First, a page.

Just what every CME program needs: 300 pigs' feet and a wedding
Last August, the American Academy of Pediatrics' biannual three-day, 300-attendee Emergency Medicine PREP course at the Sheraton Seattle Hotel and Towers ran into a few problems.
The son of one of the area's most well-known rabbis selected the Sheraton Seattle as the perfect site for his wedding — the only problem was that the wedding would take up almost the entire space where AAP was holding its 24 workshops, 10 of which were skills classes that required special work setups and equipment.
“Leslie McKenzie, the convention services manager, told me what was going to happen, and how it was not going to affect my program,” says Elk Grove Village, Ill.-based Christopher Grace, AAP meetings services coordinator.
And it didn't. Grace says the hotel's staff helped break everything down and put it in storage, and helped again after the wedding to put everything back up. “To us, quick turns and changing room sets are normal things,” shrugs McKenzie.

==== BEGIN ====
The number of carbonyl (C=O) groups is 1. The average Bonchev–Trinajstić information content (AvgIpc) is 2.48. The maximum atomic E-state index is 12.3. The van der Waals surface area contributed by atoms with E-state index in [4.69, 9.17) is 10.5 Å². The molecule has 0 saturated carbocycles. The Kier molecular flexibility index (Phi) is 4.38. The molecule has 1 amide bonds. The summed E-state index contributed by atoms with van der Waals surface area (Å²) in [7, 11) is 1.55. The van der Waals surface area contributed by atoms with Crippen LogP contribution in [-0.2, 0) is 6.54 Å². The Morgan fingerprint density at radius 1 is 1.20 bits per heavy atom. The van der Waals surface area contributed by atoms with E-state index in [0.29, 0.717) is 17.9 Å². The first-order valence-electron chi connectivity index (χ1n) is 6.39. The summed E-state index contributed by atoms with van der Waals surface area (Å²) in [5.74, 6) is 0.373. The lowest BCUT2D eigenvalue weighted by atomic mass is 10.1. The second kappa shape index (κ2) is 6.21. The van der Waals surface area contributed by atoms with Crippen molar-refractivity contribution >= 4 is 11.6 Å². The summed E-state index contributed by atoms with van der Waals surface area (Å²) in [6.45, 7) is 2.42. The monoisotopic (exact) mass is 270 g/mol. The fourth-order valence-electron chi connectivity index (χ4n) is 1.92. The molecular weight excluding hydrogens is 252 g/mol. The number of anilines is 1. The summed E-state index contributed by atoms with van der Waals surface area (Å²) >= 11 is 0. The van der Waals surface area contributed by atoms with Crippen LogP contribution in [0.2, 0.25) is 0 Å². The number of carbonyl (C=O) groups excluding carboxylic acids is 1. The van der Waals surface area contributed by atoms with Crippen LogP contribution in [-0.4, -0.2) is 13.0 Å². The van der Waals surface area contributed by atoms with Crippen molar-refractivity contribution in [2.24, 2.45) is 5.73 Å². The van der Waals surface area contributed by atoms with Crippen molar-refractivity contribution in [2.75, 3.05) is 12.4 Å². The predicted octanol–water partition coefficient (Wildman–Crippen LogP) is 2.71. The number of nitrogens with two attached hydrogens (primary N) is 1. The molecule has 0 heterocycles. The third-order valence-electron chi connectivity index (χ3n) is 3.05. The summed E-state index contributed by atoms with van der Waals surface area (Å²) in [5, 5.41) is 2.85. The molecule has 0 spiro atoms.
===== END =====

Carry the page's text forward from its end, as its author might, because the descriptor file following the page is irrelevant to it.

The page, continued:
“Physicians often practice on pig's skin because it so closely emulates human skin, so we needed about 300 pigs' feet for a suturing workshop,” says Grace.
The slaughterhouse had to deliver the feet the day before the meeting, but because they were packaged as food products, the hotel could store them overnight — ”We're talking a couple of four-foot stacks of boxes in their freezer,” he says. “They were able to thaw them so the feet weren't frozen for our workshop, and they set up a system to keep the feet cold and fresh so physicians could pick up a new pig's foot and deposit the used ones.”
“We've had a group of orthopods here before, and they had a room set aside for cadavers. So for us, pigs' feet weren't a big thing,” says McKenzie.
“Meeting planners like Chris make our jobs easier,” says McKenzie. “I'm so glad they're coming back.”
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